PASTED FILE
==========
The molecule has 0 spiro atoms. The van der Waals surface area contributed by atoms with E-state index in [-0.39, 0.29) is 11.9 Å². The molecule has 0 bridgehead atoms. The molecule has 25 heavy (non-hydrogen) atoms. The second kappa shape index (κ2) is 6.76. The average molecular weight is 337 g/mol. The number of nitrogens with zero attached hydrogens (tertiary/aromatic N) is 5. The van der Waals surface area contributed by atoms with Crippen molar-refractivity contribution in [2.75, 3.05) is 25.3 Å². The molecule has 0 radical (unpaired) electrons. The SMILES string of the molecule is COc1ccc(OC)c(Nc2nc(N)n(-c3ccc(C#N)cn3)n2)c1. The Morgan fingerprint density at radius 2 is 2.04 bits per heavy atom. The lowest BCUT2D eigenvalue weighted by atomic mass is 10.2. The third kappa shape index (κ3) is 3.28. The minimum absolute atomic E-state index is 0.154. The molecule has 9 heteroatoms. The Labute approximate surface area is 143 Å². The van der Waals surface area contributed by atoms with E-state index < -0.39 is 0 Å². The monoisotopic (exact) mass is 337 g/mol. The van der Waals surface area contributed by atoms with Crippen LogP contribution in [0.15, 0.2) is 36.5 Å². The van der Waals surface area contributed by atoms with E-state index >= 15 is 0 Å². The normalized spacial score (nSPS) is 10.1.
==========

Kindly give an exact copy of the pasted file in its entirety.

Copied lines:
The molecule has 0 spiro atoms. The van der Waals surface area contributed by atoms with E-state index in [-0.39, 0.29) is 11.9 Å². The molecule has 0 bridgehead atoms. The molecule has 25 heavy (non-hydrogen) atoms. The second kappa shape index (κ2) is 6.76. The average molecular weight is 337 g/mol. The number of nitrogens with zero attached hydrogens (tertiary/aromatic N) is 5. The van der Waals surface area contributed by atoms with Crippen molar-refractivity contribution in [2.75, 3.05) is 25.3 Å². The molecule has 0 radical (unpaired) electrons. The SMILES string of the molecule is COc1ccc(OC)c(Nc2nc(N)n(-c3ccc(C#N)cn3)n2)c1. The Morgan fingerprint density at radius 2 is 2.04 bits per heavy atom. The lowest BCUT2D eigenvalue weighted by atomic mass is 10.2. The third kappa shape index (κ3) is 3.28. The minimum absolute atomic E-state index is 0.154. The molecule has 9 heteroatoms. The Labute approximate surface area is 143 Å². The van der Waals surface area contributed by atoms with E-state index < -0.39 is 0 Å². The monoisotopic (exact) mass is 337 g/mol. The van der Waals surface area contributed by atoms with Crippen LogP contribution in [0.15, 0.2) is 36.5 Å². The van der Waals surface area contributed by atoms with E-state index >= 15 is 0 Å². The normalized spacial score (nSPS) is 10.1.